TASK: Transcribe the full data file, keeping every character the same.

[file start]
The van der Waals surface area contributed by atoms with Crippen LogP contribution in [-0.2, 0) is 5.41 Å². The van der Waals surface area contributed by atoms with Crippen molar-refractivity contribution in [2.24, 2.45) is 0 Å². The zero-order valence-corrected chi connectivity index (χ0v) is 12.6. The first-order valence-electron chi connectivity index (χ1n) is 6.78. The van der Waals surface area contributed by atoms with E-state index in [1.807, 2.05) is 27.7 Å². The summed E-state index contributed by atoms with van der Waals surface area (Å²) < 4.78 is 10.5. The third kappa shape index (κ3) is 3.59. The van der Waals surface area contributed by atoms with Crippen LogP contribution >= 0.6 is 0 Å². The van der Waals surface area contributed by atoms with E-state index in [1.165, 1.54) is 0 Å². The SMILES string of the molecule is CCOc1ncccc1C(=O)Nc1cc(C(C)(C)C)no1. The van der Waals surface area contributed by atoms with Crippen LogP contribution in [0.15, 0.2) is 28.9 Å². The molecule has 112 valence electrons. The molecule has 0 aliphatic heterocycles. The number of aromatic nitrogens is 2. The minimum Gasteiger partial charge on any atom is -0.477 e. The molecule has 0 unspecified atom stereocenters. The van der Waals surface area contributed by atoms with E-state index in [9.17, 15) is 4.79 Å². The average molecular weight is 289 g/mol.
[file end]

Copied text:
The van der Waals surface area contributed by atoms with Crippen LogP contribution in [-0.2, 0) is 5.41 Å². The van der Waals surface area contributed by atoms with Crippen molar-refractivity contribution in [2.24, 2.45) is 0 Å². The zero-order valence-corrected chi connectivity index (χ0v) is 12.6. The first-order valence-electron chi connectivity index (χ1n) is 6.78. The van der Waals surface area contributed by atoms with E-state index in [1.807, 2.05) is 27.7 Å². The summed E-state index contributed by atoms with van der Waals surface area (Å²) < 4.78 is 10.5. The third kappa shape index (κ3) is 3.59. The van der Waals surface area contributed by atoms with Crippen LogP contribution >= 0.6 is 0 Å². The van der Waals surface area contributed by atoms with E-state index in [1.165, 1.54) is 0 Å². The SMILES string of the molecule is CCOc1ncccc1C(=O)Nc1cc(C(C)(C)C)no1. The van der Waals surface area contributed by atoms with Crippen LogP contribution in [0.15, 0.2) is 28.9 Å². The molecule has 112 valence electrons. The molecule has 0 aliphatic heterocycles. The number of aromatic nitrogens is 2. The minimum Gasteiger partial charge on any atom is -0.477 e. The molecule has 0 unspecified atom stereocenters. The van der Waals surface area contributed by atoms with E-state index in [9.17, 15) is 4.79 Å². The average molecular weight is 289 g/mol.